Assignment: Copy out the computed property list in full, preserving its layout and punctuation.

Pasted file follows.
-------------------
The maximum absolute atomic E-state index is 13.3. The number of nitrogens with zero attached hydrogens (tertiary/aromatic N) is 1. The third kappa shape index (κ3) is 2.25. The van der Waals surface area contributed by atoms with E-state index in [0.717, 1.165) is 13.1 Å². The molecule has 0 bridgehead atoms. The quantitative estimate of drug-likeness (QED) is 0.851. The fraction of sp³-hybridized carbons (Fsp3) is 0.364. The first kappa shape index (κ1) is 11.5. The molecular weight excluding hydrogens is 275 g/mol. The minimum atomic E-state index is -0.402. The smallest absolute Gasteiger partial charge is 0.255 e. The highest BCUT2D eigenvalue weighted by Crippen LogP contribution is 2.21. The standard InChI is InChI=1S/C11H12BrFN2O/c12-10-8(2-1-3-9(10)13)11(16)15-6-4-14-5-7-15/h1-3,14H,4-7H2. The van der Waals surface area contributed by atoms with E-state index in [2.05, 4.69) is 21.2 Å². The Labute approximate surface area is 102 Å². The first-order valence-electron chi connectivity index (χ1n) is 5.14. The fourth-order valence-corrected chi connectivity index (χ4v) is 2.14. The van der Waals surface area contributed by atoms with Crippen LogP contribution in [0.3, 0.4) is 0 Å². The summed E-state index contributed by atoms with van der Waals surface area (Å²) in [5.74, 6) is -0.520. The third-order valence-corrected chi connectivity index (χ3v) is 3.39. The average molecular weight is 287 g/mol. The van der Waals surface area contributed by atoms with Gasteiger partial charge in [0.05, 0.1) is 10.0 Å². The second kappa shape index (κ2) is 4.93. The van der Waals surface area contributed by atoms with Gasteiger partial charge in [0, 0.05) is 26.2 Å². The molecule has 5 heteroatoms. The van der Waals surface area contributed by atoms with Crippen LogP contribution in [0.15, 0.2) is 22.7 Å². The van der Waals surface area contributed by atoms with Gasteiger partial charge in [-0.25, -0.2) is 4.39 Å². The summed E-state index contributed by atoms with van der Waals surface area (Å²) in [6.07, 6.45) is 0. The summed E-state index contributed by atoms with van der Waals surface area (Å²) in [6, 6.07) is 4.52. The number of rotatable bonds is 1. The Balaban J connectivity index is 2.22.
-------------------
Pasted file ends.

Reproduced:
The maximum absolute atomic E-state index is 13.3. The number of nitrogens with zero attached hydrogens (tertiary/aromatic N) is 1. The third kappa shape index (κ3) is 2.25. The van der Waals surface area contributed by atoms with E-state index in [0.717, 1.165) is 13.1 Å². The molecule has 0 bridgehead atoms. The quantitative estimate of drug-likeness (QED) is 0.851. The fraction of sp³-hybridized carbons (Fsp3) is 0.364. The first kappa shape index (κ1) is 11.5. The molecular weight excluding hydrogens is 275 g/mol. The minimum atomic E-state index is -0.402. The smallest absolute Gasteiger partial charge is 0.255 e. The highest BCUT2D eigenvalue weighted by Crippen LogP contribution is 2.21. The standard InChI is InChI=1S/C11H12BrFN2O/c12-10-8(2-1-3-9(10)13)11(16)15-6-4-14-5-7-15/h1-3,14H,4-7H2. The van der Waals surface area contributed by atoms with E-state index in [2.05, 4.69) is 21.2 Å². The Labute approximate surface area is 102 Å². The first-order valence-electron chi connectivity index (χ1n) is 5.14. The fourth-order valence-corrected chi connectivity index (χ4v) is 2.14. The van der Waals surface area contributed by atoms with Crippen LogP contribution in [0.3, 0.4) is 0 Å². The summed E-state index contributed by atoms with van der Waals surface area (Å²) in [5.74, 6) is -0.520. The third-order valence-corrected chi connectivity index (χ3v) is 3.39. The average molecular weight is 287 g/mol. The van der Waals surface area contributed by atoms with Gasteiger partial charge in [0.05, 0.1) is 10.0 Å². The second kappa shape index (κ2) is 4.93. The van der Waals surface area contributed by atoms with Gasteiger partial charge in [0, 0.05) is 26.2 Å². The molecule has 5 heteroatoms. The van der Waals surface area contributed by atoms with Crippen LogP contribution in [0.15, 0.2) is 22.7 Å². The van der Waals surface area contributed by atoms with Gasteiger partial charge in [-0.25, -0.2) is 4.39 Å². The summed E-state index contributed by atoms with van der Waals surface area (Å²) in [6.07, 6.45) is 0. The summed E-state index contributed by atoms with van der Waals surface area (Å²) in [6, 6.07) is 4.52. The number of rotatable bonds is 1. The Balaban J connectivity index is 2.22.